Road to Super Bowl victory is tough for wild-card teams — but not impossible
Three of the past seven Super Bowl champions were wild-card teams, as the Seahawks are this year.
Seattle Times staff reporter
You could say it has been a lifetime since the Seahawks won a playoff game on the road without exaggerating for most of Seattle's current roster.
Only nine of Seattle's 53 players had been born when Seattle won at Miami on Dec. 31, 1983. The Seahawks have lost eight consecutive road playoff games since, a fact that doesn't have much of anything to do with the chances for the team this year, but everything to do with how hard it is to win on the road in the playoffs.
Beginning with their game Sunday at Washington against the Redskins, the Seahawks will have to do that at least twice and more likely three times to advance to the Super Bowl. And while that wild-card path elevates the degree of difficulty, it has been navigated with increasing frequency the past few years.
Three of the past seven Super Bowl champions did not win their division in the regular season, instead entering the playoffs as wild cards. Compare that to just three wild-card teams winning in the previous 35 years since the AFL-NFL merger: the 1980 Raiders, the 1997 Broncos and the 2000 Baltimore Ravens.
The Steelers, Giants and Packers have all run the wild-card gauntlet, winning three consecutive road games in the playoffs to claim a place on the sport's biggest stage.
It can be done, but will it? With history as a guide, we went looking for the key characteristics of recent Super Bowl champs to see how the Seahawks stack up.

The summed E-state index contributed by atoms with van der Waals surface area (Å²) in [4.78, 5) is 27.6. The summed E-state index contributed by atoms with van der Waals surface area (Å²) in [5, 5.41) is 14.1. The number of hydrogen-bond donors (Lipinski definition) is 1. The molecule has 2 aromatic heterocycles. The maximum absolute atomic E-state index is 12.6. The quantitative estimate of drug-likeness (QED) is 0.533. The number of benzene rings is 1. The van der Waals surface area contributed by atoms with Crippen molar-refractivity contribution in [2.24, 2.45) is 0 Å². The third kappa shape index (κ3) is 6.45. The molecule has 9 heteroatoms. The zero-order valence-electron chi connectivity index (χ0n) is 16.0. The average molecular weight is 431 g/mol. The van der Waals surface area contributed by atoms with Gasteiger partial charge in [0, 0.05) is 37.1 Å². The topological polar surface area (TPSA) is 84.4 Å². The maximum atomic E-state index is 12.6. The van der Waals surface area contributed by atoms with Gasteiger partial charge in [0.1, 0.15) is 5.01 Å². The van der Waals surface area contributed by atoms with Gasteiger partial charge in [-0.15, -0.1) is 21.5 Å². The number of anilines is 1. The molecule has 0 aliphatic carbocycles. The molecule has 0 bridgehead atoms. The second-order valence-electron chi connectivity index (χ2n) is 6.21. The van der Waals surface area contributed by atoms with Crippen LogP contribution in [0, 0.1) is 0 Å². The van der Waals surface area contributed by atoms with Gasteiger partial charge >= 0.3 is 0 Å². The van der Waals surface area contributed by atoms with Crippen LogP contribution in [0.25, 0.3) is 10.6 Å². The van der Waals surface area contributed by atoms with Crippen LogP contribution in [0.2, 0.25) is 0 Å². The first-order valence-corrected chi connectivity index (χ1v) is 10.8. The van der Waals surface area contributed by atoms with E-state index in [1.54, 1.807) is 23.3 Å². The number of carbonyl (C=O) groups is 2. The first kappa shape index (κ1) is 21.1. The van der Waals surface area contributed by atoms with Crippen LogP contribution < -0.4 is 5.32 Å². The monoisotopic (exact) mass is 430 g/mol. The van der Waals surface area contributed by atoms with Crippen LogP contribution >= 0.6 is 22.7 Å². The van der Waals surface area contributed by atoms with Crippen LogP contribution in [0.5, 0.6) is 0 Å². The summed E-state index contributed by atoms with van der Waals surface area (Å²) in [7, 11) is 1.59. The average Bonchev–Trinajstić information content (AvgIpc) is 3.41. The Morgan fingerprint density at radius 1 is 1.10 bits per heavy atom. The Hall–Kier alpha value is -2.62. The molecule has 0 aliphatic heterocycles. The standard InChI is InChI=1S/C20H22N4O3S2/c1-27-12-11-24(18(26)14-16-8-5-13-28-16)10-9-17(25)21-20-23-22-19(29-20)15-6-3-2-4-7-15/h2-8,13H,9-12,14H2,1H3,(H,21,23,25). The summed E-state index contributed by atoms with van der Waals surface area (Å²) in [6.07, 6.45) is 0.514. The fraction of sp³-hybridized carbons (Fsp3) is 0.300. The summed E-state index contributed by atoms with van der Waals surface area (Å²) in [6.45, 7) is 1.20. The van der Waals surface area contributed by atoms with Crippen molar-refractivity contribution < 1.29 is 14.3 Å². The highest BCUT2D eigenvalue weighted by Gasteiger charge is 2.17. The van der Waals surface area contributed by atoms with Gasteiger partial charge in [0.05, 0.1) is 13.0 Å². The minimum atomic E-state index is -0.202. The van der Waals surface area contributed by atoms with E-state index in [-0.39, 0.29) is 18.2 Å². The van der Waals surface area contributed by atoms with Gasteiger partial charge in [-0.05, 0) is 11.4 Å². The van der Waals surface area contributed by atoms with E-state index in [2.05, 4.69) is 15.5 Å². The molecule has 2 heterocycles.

Seattle ranked No. 27 in passing yards this season, averaging 189.4. Minnesota is the only playoff team that threw for fewer yards in the regular season.
When you consider that each of the past three teams to win the Super Bowl ranked in the top five in that category, that would point to the fact that Seattle simply isn't equipped for a championship run in a league increasingly dominated by quarterbacks.
But broaden the sample range a little bit, and you'll see air travel isn't the only route to the Super Bowl.
The 2007 Giants won the Super Bowl as a wild-card team after ranking No. 21 in passing yards. The 2005 Steelers were 24th. From 2000 to 2007, only one team that ranked in the top five in passing yardage in the regular season won the Super Bowl.
Washington won its final seven regular-season games to reach the playoffs, Seattle its last five. Those are the two longest active streaks in the NFC, which adds up to exactly nothing now that the second season is about to start.
In the previous eight seasons, there have been 12 teams that entered the playoffs riding a win streak of five games or more. None of those teams have won the Super Bowl, and five of those 12 went out and lost their first playoff game.
So while the winning streaks for Washington and Seattle explain how those teams reached the playoffs, it offers very little about how they will fare in the postseason.
Seattle gave up 103.1 rushing yards, 10th fewest in the league. Only five teams in the playoffs gave up fewer rushing yards per game.
But that total is actually deceiving because Seattle was so often out in front. The Seahawks scored first in 13 of their 16 games, getting out in front and making opponents less likely to grind out yards on the ground.
In fact, Seattle allowed 4.5 yards per carry, which is more than eight of the other 11 playoff teams. Only the Falcons, Colts and Packers allowed more per carry than Seattle.
The statistics don't indicate an imminent title for Seattle, but history points out that just because a wild-card team starts on the road doesn't mean it can't bring home the Lombardi Trophy.
Danny O'Neil: 206-464-2364 or email@example.com. On Twitter @dannyoneil.
|Six teams have won the Super Bowl as wild cards since 1970:|